Notice of default: what, why, and how?
Has your customer still not paid your invoice? Has there been no response to previous reminders? Then it is time for a notice of default. In this article, we explain exactly what this is and how you can send one yourself.
What is a notice of default for?
This official letter to your client contains a final demand to pay an outstanding invoice. With it, you give them the ultimate opportunity to settle the payment within a certain period of time. In short, it is the last step before you proceed to collect the invoice through legal measures.
Along with unpaid invoices there are other possible reasons for sending a notice of default. Consider, for example:
- solving a problem
- paying an outstanding amount (e.g. the balance of an invoice)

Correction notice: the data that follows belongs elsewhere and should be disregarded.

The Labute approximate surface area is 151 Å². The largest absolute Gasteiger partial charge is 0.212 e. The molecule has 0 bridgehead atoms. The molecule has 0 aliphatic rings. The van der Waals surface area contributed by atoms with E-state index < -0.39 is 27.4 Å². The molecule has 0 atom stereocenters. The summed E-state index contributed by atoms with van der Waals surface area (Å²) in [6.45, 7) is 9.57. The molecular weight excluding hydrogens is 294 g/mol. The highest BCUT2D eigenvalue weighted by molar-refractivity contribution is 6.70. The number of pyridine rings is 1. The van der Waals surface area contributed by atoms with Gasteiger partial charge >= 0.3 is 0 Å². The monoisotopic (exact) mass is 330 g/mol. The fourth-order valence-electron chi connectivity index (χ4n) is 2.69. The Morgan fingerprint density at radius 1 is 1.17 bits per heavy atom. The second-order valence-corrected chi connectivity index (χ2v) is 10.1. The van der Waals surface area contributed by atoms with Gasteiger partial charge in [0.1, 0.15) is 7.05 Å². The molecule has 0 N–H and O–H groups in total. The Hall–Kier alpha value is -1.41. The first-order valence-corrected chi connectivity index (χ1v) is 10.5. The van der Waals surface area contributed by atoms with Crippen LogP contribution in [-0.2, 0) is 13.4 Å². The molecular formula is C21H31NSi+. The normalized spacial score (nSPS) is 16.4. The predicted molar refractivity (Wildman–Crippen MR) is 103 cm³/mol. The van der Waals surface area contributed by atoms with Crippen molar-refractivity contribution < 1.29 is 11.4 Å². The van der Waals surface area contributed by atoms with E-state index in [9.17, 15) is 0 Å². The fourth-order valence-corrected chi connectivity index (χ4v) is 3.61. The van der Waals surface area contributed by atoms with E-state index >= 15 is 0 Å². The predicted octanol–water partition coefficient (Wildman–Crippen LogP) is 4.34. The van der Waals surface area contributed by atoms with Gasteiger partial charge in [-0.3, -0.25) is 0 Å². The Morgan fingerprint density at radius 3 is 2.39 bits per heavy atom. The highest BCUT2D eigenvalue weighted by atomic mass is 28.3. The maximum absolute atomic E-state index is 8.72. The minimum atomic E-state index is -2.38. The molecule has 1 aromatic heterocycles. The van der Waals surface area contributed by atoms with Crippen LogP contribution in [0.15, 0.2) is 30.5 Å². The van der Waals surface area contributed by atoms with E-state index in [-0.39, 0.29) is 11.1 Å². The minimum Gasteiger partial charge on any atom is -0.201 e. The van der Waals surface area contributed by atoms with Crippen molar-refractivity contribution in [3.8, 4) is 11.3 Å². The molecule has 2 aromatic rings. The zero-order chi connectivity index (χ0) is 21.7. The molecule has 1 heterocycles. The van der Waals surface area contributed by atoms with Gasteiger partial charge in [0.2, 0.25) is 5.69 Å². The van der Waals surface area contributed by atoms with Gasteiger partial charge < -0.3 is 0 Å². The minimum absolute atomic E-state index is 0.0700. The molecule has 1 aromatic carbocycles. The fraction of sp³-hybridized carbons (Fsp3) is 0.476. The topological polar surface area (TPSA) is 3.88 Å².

- a contractual obligation that is not complied with
What does a notice of default look like?
It is best to send a notice of default to the debtor by registered letter. This way, you can prove that you have sent the letter. We advise you to also send your message by post and e-mail so you can be absolutely sure that your client will receive it.
A legally valid notice of default contains these things:
- the words 'formal notice’
- the date
- the debtor's address
- the obligation that has not been met
- your request to resolve the problem, for example by paying the outstanding invoice
- the period within which the problem must be solved before you take further action
- your address and signature.
Would you like to know what a notice of default looks like?
Did the debtor fail to respond to previous reminders and are they still not responding? Then it is time to use the Unpaid procedure: